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Vaginal delivery in piglets, compared with caesarean section, is associated with a higher level of adrenergic stress at birth, and a sustained alteration in phospholamban at 7 days post partum

Presented at the Neonatal Society 2011 Spring Meeting.

Tranter MH1, Hyde MJ2, Clarke L3, Kemp PR4, Harding SE1, Lyon AR1

1 Dept. of Cardiac Medicine, National Heart and Lung Institute, Imperial College, London, UK
2 Dept. of Neonatal Medicine, Section of Paediatrics, Imperial College, London, UK
3 Section of Comparative Medicine, Imperial College, London, UK
4 Dept. of Molecular Medicine, National Heart and Lung Institute, Imperial College, London, UK

Background: It has previously been reported that vaginal delivery (VD) leads to a change in hepatic gene expression compared with caesarean section (CS) at 7 days post partum in piglets (1). It has been hypothesised that the “stress” hormonal milieu of normal labour and VD is an important priming event for normal development of hepatic metabolism, the immune system, and the transition from the fetal to the neonatal phenotype. Regulation of calcium cycling is maintained by inhibitory action of phospholamban (PLB) on the sarcoplasmic reticulum protein SERCA. Through phosphorylation of the monomer of PLB (which is the active form, as opposed to the relatively inactive pentamer (2)) at the serine-16 residue this inhibition is lifted and the SERCA protein activity is increased; myocardial beta-adrenoreceptor activation by catecholamines increases protein kinase A activity and PLB-serine-16 phosphorylation. We studied whether the stress at birth causes changes in the levels of PLB expression and phosphorylation as a reflection of cardiac stimulation by catecholamines.

Methods: Piglets were euthanized at birth, following either CS delivery (day 112 of gestation; n=4) or VD (day 114; n=4). Further groups of piglets, born by CS (day 112; n=4) and by VD (day 114; n=4), underwent bilateral jugular catheterisation (for blood sampling purposes) before being fed milk replacement formula ad libitum; on day 7 post-partum they were euthanized. Hearts from these animals were collected and frozen in liquid nitrogen. These piglets have been previously described in the study by Hyde et al (1); all studies received Home Office approval. Apical myocardial samples from the hearts were homogenised under reducing conditions and protein content quantified using a modification of the Lowry method.These proteins were separated on a 10% acrylamide gel (140V for 1 hour). After transfer to a PVDF membrane and blocking, blots were probed for PLB (total (PLB), serine-16 phosphorylated phospholamban (PLB-P)), and calsequestrin with detection by chemiluminesence using a peroxidase conjugated secondary antibody. The images were quantified and the values for PLB and PLB-P normalised to that for calsequestrin for the same sample; the PLB-P/PLB ratio was calculated from these normalised values. Plasma triiodothyronine (T3) concentrations were measured at day 7 post-partum using a radio-immuno assay (MP Biomedicals T3 RIA Kit, MP Biomedicals, UK).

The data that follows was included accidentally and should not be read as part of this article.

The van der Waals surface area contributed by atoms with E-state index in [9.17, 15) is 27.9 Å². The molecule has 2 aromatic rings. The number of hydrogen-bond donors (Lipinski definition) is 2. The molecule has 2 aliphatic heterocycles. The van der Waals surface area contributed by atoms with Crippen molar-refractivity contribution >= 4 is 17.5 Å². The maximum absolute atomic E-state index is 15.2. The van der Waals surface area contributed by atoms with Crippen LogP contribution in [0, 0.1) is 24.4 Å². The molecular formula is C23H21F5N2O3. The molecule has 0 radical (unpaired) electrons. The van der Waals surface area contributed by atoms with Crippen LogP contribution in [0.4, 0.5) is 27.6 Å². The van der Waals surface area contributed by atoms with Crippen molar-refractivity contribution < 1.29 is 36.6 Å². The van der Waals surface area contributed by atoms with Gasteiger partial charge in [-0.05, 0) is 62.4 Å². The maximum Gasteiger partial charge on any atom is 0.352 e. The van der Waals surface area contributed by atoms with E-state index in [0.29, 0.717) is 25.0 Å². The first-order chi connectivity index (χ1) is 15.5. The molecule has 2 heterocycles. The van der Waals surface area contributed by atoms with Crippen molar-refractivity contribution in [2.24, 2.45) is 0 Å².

Results: At birth the myocardial monomeric PLB-P/PLB ratio was significantly greater in the VD samples (n=4) compared with the CS samples (n=4) (VD=0.86±0.08; CS=0.47±0.08 (p<0.05)). The levels of monomeric, pentameric or total PLB levels were not significantly different at this time point. At 7 days post-partum however there was a significant increase in the levels of monomeric PLB in the VD samples (n=4) compared with the CS samples (n=4) (VD=16.2±2.32; CS=4.31±0.44 (p<0.05)). There was also a statistically significant increase in total PLB levels in the VD samples (n=4) compared with the CS samples (n=4) at 7 days post-partum (VD=24.2±4.43; CS=7.17±0.63 (p=0.03)). Also in the 7 days post-partum group there is a significantly higher T3 serum concentration in VD piglets compared with CS piglets (VD=1.62±0.37; CS=0.62±0.16 nmol.L-1 (p<0.05)).

Conclusion: Neonatal hearts have higher levels of phosphorylated PLB following VD compared with CS, suggesting higher sympathetic drive and beta-adrenoreceptor activation, consistent with a ‘high stress’ birth compared with that of the ‘low stress’ CS birth. These changes are associated with increased protein expression of PLB, and an increase in levels of the active monomeric PLB fraction, at 7 days post-partum. Increased T3 levels are known to control SERCA activity by up-regulating SERCA protein and down-regulating PLB (3, 4). However, T3 was raised at 7 days post-partum and this therefore does not provide an explanation for the changes in PLB seen.

Corresponding author: matthew.tranter@trinity.ox.ac.uk

1. Hyde MJ, Griffin JL, Herrera E, Byrnes CD, Clarke L, Kemp PR. Clin Sci 2010; 118:47-59
2. Autry JM, Jones LR. J Biol Chem 1997; 272: 15872-15880
3. Kiss E, Jakab G, Kranias EG, Edes I. Circ Res 1994; 75:245-251
4. Trivieri MG, Oudit GY, Sah R, Kerfant BG, Sun H et al. PNAS 2006; 103:6043-6048

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